Allocation of invested funds between risk-free assets versus the risky portfolio.
A firm's set of planned capital expenditures.
The process of choosing the firm's long-term capital assets.
Capital Builder Account (CBA)
A Merrill Lynch brokerage account that allows investors to access the loan value of his or her eligible securities to buy or sell securities. Excess cash in a CBA can be invested in a money market fund or an insured money market deposit account without losing access to the money.
Amount used during a particular period to acquire or improve long-term assets such as property, plant or equipment.
The transfer of capital abroad in response to fears of political risk.
When a stock is sold for a profit, it's the difference between the net sales price of securities and their net cost, or original basis. If a stock is sold below cost, the difference is a capital loss.
A lease obligation that has to be capitalized on the balance sheet.
The difference between the net cost of a security and the net sale price, if that security is sold at a loss.
The market for trading long-term debt instruments (those that mature in more than one year).
Capital market efficiency
Reflects the relative amount of wealth wasted in making transactions. An efficient capital market allows the transfer of assets with little wealth loss.
Capital market imperfections view
The view that issuing debt is generally valuable but that the firm's optimal choice of capital structure is a dynamic process that involves the other views of capital structure (net corporate/personal tax, agency cost, bankruptcy cost, and pecking order), which result from considerations of asymmetric information, asymmetric taxes, and transaction costs.
Capital market line (CML)
The line defined by every combination of the risk-free asset and the market portfolio.
Placing one or more limits on the amount of new investment undertaken by a firm, either by using a higher cost of capital, or by setting a maximum on parts of, and/or the entirety of, the capital budget.
The makeup of the liabilities and stockholders' equity side of the balance sheet, especially the ratio of debt to equity and the mixture of short and long maturities.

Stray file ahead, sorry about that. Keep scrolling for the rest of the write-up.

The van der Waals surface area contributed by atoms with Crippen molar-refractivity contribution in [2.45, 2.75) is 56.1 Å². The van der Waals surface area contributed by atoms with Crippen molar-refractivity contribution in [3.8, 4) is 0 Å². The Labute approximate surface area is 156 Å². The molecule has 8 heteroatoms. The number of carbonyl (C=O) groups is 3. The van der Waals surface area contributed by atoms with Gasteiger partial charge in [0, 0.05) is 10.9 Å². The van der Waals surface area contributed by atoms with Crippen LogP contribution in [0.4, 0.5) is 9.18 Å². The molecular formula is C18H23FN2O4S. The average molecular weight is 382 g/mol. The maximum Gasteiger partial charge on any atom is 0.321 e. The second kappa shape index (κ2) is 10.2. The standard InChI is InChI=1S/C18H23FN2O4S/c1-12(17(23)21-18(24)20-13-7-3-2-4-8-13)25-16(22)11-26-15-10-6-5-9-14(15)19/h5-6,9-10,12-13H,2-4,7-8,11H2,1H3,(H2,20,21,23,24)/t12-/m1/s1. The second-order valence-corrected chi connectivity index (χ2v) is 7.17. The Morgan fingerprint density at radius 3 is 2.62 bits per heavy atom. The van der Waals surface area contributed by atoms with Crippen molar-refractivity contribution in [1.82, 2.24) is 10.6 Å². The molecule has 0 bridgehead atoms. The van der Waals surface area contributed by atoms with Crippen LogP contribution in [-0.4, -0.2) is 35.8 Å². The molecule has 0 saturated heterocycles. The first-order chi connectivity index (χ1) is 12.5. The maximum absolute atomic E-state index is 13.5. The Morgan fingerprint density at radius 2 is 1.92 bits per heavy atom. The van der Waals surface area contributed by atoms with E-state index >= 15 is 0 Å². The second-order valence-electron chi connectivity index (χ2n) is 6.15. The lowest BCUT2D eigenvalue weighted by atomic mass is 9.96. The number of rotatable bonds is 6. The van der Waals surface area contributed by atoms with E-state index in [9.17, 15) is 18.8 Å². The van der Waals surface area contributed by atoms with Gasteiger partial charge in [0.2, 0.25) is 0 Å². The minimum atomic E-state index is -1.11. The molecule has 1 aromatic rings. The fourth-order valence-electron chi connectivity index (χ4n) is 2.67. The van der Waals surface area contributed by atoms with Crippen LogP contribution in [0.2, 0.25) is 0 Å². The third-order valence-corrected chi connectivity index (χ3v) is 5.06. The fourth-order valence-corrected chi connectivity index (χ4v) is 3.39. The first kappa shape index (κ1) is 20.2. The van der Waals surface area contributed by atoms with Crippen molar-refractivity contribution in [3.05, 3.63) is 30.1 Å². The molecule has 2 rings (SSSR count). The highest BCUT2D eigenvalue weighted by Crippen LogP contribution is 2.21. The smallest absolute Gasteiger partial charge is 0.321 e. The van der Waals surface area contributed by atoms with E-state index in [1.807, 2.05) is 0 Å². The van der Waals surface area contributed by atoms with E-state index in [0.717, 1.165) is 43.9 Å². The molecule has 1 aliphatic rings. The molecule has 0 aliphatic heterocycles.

Amounts of directly contributed equity capital in excess of the par value.
A method of constructing a replicating portfolio in which the manager purchases a number of the largest-capitalized names in the index stock in proportion to their capitalization.
Also called financial leverage ratios, these ratios compare debt to total capitalization and thus reflect the extent to which a corporation is trading on its equity. Capitalization ratios can be interpreted only in the context of the stability of industry and company earnings and cash flow.
A table showing the capitalization of a firm, which typically includes the amount of capital obtained from each source - long-term debt and common equity - and the respective capitalization ratios.
Recorded in asset accounts and then depreciated or amortized, as is appropriate for expenditures for items with useful lives greater than one year.
Interest that is not immediately expensed, but rather is considered as an asset and is then amortized through the income statement over time.
Complete capital market
A market in which there is a distinct marketable security for each and every possible outcome.
Cost of capital
The required return for a capital budgeting project.
Cost of limited partner capital
The discount rate that equates the after-tax inflows with outflows for capital raised from limited partners.
The maximum amount of share capital that a public limited company or a private limited company can issue according to its articles of association. Part of the authorised capital can remain unissued.
Basel II (Basel Capital Accord)
Basel II - short for the new Basel Capital Accord - lays down new guidelines for determining the minimum solvency requirements for banks. The main change in these guidelines is a new system for weighting the risks run by banks in their loans to retail and corporate customers. The objective of Basel II is to improve the soundness of the financial system.
Capital coverage ratio
Available capital divided by required capital.
Risk-adjusted return on capital (RAROC)
Measures performance on a risk-adjusted basis. Calculated as the economic return divided by economic capital. RAROC helps determine if a company has the right balance between capital, returns and risk. The central concept in RAROC is economic capital: the amount of capital a company should put aside needed based on the risk it runs.
Money that flows offshore and likely never returns. Flight is exacerbated by a lack of confidence as government grows without bounds.
Money put up by ordinary shareholders, an individual entrepreneur or venture capitalist that will be lost if the enterprise fails.